which only yesterday
ripped through our neighborhood,
and cancers which swim in my genetic pools,

or massive shooters
who want to end it all
and coyotes
who want to snatch our dogs away.

There are so many ways
to be saved and renewed,
so go ahead write a book about me,
and share secrets of your own renewal

in a sanctuary to call yours,
as I sulk in my darkness.

Buddha Skin

People whisper in my ears
to remind me of my Buddha skin—

enlightened wisdom to share
with friends and strangers,

through green eye glances
or words strung across blank pages,

but somehow I remain unable
to tap into the distance which separates you and me.

Are you able touch the chaotic chasm
which divides us from melted fusions

of different color skins or anything
which might possibly bring us together

in what many might call
the most mysterious of unions?

© 2020, Diana Rabb

DIANA RAAB, MFA, PhD (dianaraab.com), is a poet, memoirist, and blogger, speaker, and award-winning author of nine books. Her work has been published and anthologized in over 1000 publications. Raab blogs for Psychology Today, Thrive Global, and Wisdom Daily and is a guest blogger for many others. She has four poetry collections, including Lust. Her latest books are Writing for Bliss: A Seven-Step Program for Telling Your Story and Transforming Your Life and Writing for Bliss: A Companion Book.

Posted in General Interest

‘hamsa’

What could be more lovely? A little something this evening from Zine team friend, Gretchen Del Rio. Enjoy …

Gretchen Del Rio's Art Blog

watercolor 3/2020

The swan known as Hamsa in Hindu mythology is said to be the vehicle of the goddess Saraswati…..patroness of wisdom, learning music and the arts. Or they may be one and the same. That would make Hamsa the divine swan-maiden.

purchase this painting

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Posted in Poems/Poetry

Three poems by Kirsty A. Niven

Luna

When lilac clouds conquer the sky,
it’s easy to forget she exists.
The moon lurks behind its thick veil,
a lunar laugh rising in her throat.
Flanked by the flashes of constellations,
she has nothing to fear.

I can still feel her watchful eyes
critiquing every word, every movement.
Our content orbit an object of fascination,
a concept she cannot understand.
Her glow extinguished, albeit temporarily,
a simple streetlight can have its spotlight.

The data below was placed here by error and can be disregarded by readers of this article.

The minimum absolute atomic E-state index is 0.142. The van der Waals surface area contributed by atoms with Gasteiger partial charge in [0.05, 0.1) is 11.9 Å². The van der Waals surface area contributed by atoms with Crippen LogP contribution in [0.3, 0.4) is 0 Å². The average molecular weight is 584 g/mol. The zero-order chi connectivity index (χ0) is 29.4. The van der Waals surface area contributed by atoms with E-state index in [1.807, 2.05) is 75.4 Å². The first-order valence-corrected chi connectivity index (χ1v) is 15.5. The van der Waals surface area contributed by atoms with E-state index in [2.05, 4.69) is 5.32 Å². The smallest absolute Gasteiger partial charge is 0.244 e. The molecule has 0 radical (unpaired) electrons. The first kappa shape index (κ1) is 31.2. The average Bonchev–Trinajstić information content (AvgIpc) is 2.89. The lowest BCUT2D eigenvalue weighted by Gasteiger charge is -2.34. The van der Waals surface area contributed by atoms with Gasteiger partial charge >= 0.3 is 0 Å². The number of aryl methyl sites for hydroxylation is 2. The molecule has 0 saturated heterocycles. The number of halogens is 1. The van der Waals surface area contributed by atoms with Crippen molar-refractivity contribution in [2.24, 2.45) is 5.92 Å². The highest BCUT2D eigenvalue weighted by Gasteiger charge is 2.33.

She can only look on in wonder.
The days of bullets and blitzkriegs
when we cross paths are over.
The starry battlefield, silent and empty.
And no one else remembers,
except the moon and I.

One Night

In the still of the night the moment pauses.
Heartbeats hushed. Voices lost to lust.
This dead end dark could make me anyone.
I’m sure that’s the only reason you’re here.
Lips continue on regardless, not caring anymore;
happy to be broken, just to feel something.

Light interrupts. Lust flees. Life rushes on.
I can never be the girl that you want.
Fluorescence ravages that illusion instantly.
No parts of our bodies are touching anymore
and the familiar numbness settles in again.
Your voice ends it with words I forget.

Bird On The Wire

My twig feet dither on this tight rope,
desperate to wobble away to freedom.
Talons cling and my drunken heart sings,
taking my life into my feathered fingers.

It is so far down to fall with fractured wings
and I’ve hurt so many just to get here.
Apologies tweet from my open beak,
I am just trying in my way to be free.

© 2020, Kirsty A. Niven

KIRSTY A. NIVEN lives in Dundee, Scotland. Her writing has appeared in anthologies such as Strength, The Alien Buddha’s Feminist Agenda and Landfall. She has also featured in several journals and magazines, including The Poet’s Republic, Cicada Magazine, Monstrous Regiment and Silk + Smoke. Kirsty’s work can also be found online on sites such as La Scrittrice, Anti-Heroin Chic and Poetry Breakfast.”

Posted in Poems/Poetry

Four Poems by Joan McNerney

Amazing How
Only last Thursday
after another morning
of clichés
as freezing winds pushed
us along grey avenues
you shouted my name
in the middle of 34th Street
calling me poet
and instantly mountains
of mediocrity were melted
by your smile.

.

A glimpse of spring

shy blue morning

black trees etch sky

children skipping

over puddles

bramble on snow

soft birdsong

listening to water

race downstream

winds gently kiss

my forehead

grass shoots push

through first thaw

.

Trees of Heaven

Those are tough trees

growing in slums.

With no need of rich soil

or pruning, they rise

in abandoned lots.

These are trees that

survive rubbish, rodents